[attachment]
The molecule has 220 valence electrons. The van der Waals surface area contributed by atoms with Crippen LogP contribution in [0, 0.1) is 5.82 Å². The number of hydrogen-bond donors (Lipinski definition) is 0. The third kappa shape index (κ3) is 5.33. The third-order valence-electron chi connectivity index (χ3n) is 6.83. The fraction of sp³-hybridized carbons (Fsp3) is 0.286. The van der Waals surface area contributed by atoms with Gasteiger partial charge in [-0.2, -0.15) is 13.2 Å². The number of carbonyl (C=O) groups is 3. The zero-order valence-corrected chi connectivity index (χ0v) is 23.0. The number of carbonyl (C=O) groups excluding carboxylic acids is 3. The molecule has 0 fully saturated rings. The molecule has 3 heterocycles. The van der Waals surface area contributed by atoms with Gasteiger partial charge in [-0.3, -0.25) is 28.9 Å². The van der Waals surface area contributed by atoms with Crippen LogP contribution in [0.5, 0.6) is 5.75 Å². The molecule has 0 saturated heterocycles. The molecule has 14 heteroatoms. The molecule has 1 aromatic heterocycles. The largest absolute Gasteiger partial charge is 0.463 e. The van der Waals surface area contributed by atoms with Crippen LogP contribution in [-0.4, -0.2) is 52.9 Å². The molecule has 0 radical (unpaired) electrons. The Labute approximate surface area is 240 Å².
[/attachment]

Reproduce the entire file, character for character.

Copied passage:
The molecule has 220 valence electrons. The van der Waals surface area contributed by atoms with Crippen LogP contribution in [0, 0.1) is 5.82 Å². The number of hydrogen-bond donors (Lipinski definition) is 0. The third kappa shape index (κ3) is 5.33. The third-order valence-electron chi connectivity index (χ3n) is 6.83. The fraction of sp³-hybridized carbons (Fsp3) is 0.286. The van der Waals surface area contributed by atoms with Gasteiger partial charge in [-0.2, -0.15) is 13.2 Å². The number of carbonyl (C=O) groups is 3. The zero-order valence-corrected chi connectivity index (χ0v) is 23.0. The number of carbonyl (C=O) groups excluding carboxylic acids is 3. The molecule has 0 fully saturated rings. The molecule has 3 heterocycles. The van der Waals surface area contributed by atoms with Gasteiger partial charge in [-0.3, -0.25) is 28.9 Å². The van der Waals surface area contributed by atoms with Crippen LogP contribution in [0.5, 0.6) is 5.75 Å². The molecule has 0 saturated heterocycles. The molecule has 14 heteroatoms. The molecule has 1 aromatic heterocycles. The largest absolute Gasteiger partial charge is 0.463 e. The van der Waals surface area contributed by atoms with Crippen LogP contribution in [-0.4, -0.2) is 52.9 Å². The molecule has 0 radical (unpaired) electrons. The Labute approximate surface area is 240 Å².